It is seen that coercive pressures of community and the state dictate food choices.
If commonly-held myths and certain government surveys are to be believed, a large number of Indians are vegetarians. For instance, the Sample Registration System Baseline Survey 2014 notes that close to 30 percent in India are vegetarians. And that the number of non-vegetarians in India has decreased from 75 percent in 2004 to 71 percent in 2014.
However, new research by anthropologist Balmurli Natrajan and political economist Suraj Jacob, published in a paper titled Provincialising Vegetarianism published in The Economic and Political Weekly's 3 March issue points to a mountain of evidence that even these are inflated estimations because of "cultural and political pressures". So people under-report eating meat — particularly beef — and over-report eating vegetarian food. Natrajan and Jacob look at data from three largescale surveys – NSSO, NFHS, IHDS – to not only underline how the extent of overall vegetarianism is much less in India than suggested by common claims and stereotypes, but also link the spatial variations in the prevalence of vegetarianism to political variations.
From the data, they conclude that overall vegetarianism in India is no more than 30 percent of the population, and likely closer to 20 percent. Even beef-eating is close to 15 percent of the population – about 180 million people — eat beef. That's a whopping 96 percent more than the official estimates.
The notion of ‘non-vegetarian’ (which the researchers state is a pejorative used against those who eat meat) and the discourse around vegetarianism, then, reflect the hegemony enjoyed (thus far) by the ‘minority’ vegetarian population. The term signals the social power of vegetarian classes, including their power to classify foods, to create a 'food hierarchy' wherein vegetarian food is the default and is having a higher status than meat. Thus it is akin to the term 'non-whites' coined by 'whites' to capture an incredibly diverse population who they colonised", the paper says.
The research paper attempts to look at what people in In India eat when “let alone”- when not pried upon by the state or coerced by political and social pressures. It draws inspiration for this idea from the Bombay High Court’s 2016 judgement which struck down Section 5D of the amendment to the Maharashtra Animal Preservation Act, 1976 and made it clear that if the state dictates food choices, it would be a clear violation of citizens’ right to privacy.
Locating Vegetarians Geographically
There is considerable regional variation in vegetarianism, although there is a pattern – states in India’s west and north have a relatively higher level of vegetarianism compared to states in the east and south. Six states (all in the northeast) have less than 2 percent incidence of vegetarianism.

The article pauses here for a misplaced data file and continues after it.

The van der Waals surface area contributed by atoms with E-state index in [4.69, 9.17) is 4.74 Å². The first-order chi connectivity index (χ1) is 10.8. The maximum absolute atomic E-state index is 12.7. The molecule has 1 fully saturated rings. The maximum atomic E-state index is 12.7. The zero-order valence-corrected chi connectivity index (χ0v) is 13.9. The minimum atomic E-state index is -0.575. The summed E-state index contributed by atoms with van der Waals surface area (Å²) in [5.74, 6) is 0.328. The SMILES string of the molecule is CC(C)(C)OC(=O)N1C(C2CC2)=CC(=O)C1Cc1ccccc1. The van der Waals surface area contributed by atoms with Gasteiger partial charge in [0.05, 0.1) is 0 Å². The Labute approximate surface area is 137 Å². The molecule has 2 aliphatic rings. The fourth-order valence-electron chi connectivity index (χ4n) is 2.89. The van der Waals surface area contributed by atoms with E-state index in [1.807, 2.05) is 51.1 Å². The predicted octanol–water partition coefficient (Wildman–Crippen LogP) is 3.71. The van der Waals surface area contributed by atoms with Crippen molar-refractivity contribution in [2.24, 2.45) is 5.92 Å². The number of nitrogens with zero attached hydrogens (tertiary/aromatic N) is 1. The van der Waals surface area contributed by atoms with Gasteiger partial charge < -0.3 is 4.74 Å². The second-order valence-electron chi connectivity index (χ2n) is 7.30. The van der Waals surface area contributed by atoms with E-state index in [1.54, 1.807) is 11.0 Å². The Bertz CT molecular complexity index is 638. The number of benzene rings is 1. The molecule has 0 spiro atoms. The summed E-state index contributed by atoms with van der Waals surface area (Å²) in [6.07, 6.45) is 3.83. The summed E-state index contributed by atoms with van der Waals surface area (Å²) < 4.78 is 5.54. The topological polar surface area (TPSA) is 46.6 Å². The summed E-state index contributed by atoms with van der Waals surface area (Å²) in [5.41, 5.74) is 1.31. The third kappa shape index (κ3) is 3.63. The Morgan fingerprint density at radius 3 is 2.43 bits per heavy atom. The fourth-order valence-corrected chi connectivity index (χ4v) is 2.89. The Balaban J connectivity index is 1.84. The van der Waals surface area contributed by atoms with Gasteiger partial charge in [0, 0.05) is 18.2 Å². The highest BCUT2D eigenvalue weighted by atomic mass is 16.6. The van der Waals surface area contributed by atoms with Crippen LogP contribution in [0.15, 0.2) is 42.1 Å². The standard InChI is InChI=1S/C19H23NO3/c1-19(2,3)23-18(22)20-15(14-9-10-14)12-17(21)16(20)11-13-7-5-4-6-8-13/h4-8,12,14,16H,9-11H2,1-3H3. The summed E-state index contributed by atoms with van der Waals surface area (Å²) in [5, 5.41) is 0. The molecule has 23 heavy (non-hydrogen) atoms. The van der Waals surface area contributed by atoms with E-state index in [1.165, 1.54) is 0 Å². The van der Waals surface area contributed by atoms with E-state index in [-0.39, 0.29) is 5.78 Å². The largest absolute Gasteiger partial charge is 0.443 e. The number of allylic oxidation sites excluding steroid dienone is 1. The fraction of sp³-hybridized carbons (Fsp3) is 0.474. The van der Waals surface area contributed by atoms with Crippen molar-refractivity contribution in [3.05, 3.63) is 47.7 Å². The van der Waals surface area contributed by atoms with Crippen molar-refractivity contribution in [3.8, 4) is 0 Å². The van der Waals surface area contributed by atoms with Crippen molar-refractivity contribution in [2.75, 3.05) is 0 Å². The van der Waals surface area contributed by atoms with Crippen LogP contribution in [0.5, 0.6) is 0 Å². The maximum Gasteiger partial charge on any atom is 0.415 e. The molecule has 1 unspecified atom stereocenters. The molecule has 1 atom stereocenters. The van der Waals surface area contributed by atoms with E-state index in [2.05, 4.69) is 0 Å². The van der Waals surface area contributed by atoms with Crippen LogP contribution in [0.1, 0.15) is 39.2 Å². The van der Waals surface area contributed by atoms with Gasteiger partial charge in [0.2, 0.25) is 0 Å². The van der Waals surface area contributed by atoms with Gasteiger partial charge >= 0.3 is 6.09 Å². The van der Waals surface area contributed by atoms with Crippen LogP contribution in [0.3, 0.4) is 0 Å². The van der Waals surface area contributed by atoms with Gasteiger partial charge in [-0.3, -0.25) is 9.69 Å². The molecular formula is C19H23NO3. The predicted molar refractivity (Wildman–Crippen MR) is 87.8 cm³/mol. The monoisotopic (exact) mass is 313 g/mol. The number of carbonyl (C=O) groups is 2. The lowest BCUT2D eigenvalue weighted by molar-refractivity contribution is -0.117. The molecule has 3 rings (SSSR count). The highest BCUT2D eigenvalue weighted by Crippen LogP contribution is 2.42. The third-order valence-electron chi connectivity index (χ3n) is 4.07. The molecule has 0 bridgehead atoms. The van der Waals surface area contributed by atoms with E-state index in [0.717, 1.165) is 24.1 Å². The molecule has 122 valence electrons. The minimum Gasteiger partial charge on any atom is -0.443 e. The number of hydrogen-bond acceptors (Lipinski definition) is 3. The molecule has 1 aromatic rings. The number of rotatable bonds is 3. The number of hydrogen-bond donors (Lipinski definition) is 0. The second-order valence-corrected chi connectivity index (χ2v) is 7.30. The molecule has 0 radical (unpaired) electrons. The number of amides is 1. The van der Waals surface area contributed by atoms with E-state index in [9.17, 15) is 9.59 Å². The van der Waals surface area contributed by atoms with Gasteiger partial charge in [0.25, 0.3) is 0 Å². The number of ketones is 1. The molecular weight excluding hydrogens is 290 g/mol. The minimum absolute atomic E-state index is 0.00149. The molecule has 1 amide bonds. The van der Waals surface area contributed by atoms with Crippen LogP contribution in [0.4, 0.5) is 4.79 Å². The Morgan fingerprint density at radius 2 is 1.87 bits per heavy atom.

Among states with at least two crore population, three have less than 5 percent (Assam, West Bengal and Kerala) and three have over 75 percent (Haryana, Rajasthan and Punjab). These regional patterns could be due to the agro-ecological availability of foods, cultural politics related to locally-dominant social groups (castes, religions) and gendered differentiation in food habits.
Political ideologies impact self-reporting of food practices
According to the study, there is evidence of cultural-political pressures affecting reported and actual food habits. For instance, on average, states with larger shares of OBCs in the population also tend to have larger vegetarianism gaps between OBCs and Hindu ‘forward castes’ – indicating a possible ideological ‘breaking free’ by OBCs. Similarly, states with larger shares of Muslims in the population also tend to have more incidence in reported beef-eating among Muslims.
It is significant that the four southern states — Andhra Pradesh, Kerala, Karnataka and Tamil Nadu top the list of beef-eating among Scheduled Castes in the major states; these are precisely the states with a relatively longer and stronger history of Dalit liberation movements. All of this suggests that any reported data need to account for the bias towards under-reporting of meat and beef, and over-reporting of vegetarian diets, due to the social hazards of such admissions.
Gender and Greater Moral Impunity
Natrajan and Jacob’s research finds that the incidence of vegetarianism is higher among women than among men, on an all-India scale. They say this could be partly explained by the fact that more men eat outside their homes and with "greater moral impunity than women", although eating out may not by itself result in eating meat. Patriarchy - and politics - might have something to do with it. “The burden of maintaining a tradition of vegetarianism falls disproportionately on the women," they say.
Couples are meat eaters in about 65 percent of the surveyed households and vegetarians only in 20 percent. But in 12 percent of the cases the husband was a meat eater, while the wife was a vegetarian. Only in 3 percent cases was the reverse true.
In the present politico-social climate, when vegetarianism is considered and is being increasingly promoted as an essential virtue by the government, Natrajan and Jacob’s research goes a significant distance in cautioning against dominant tropes and stereotypes.
Firstpost is now on WhatsApp. For the latest analysis, commentary and news updates, sign up for our WhatsApp services. Just go to Firstpost.com/Whatsapp and hit the Subscribe button.
Updated Date: Apr 09, 2018 11:05:24 IST